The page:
Delphi, located on the southern slopes of Mount Parnassos, was the site of the sanctuary of Apollo, dating back to about 800 BC. As the sanctuary developed, the Pythia were instituted there. The oracle of Delphi was widely sought by Greeks, foreigners, individuals and statesmen, including King Croesus of Lydia and King Midas of Phrygia.
Delphi was situated at was thought to be the center of the earth, and was thus designated the omphalos, or “navel” of the earth.
The Temple of Apollo was an elongated Doric peripteral temple, 4th century BC.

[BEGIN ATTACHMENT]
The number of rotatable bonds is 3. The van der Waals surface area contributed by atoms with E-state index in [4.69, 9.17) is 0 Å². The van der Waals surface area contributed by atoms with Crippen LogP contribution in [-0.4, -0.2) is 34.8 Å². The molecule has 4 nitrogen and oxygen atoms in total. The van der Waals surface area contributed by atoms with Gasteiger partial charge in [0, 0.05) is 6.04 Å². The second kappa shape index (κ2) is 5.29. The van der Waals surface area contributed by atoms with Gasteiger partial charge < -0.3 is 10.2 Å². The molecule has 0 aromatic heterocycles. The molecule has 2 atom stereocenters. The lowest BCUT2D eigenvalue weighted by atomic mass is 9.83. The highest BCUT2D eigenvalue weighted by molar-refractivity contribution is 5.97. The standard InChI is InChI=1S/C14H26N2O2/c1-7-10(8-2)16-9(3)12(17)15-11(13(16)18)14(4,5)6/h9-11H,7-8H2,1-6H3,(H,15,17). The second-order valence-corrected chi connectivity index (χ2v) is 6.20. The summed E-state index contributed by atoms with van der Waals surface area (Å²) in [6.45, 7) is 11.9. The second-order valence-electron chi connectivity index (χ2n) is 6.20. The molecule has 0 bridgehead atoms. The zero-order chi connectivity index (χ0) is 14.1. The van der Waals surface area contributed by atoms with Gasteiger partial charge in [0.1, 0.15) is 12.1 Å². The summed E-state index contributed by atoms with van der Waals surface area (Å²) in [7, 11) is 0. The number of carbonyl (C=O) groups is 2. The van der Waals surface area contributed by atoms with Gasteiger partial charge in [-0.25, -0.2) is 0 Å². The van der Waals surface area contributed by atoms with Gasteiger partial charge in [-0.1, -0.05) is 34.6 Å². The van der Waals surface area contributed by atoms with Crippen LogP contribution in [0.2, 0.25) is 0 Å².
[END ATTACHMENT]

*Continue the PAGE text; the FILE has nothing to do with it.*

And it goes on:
Among the artifacts displayed inside the Delphi Museum is the Sphinx of the Naxians (dating to ca. 560 BC). It stands over two meters tall. The marble sphinx was an offering from the inhabitants of Naxos. This mythical creature with the head of a woman, the chest and wings of a bird, and the body of a lioness, symbolized earthly divinity and heavenly power. The Sphinx stood on a 12.1 meters column that featured one of the first Ionic capitals, and was erected next to the Temple of Apollo in Delphi.
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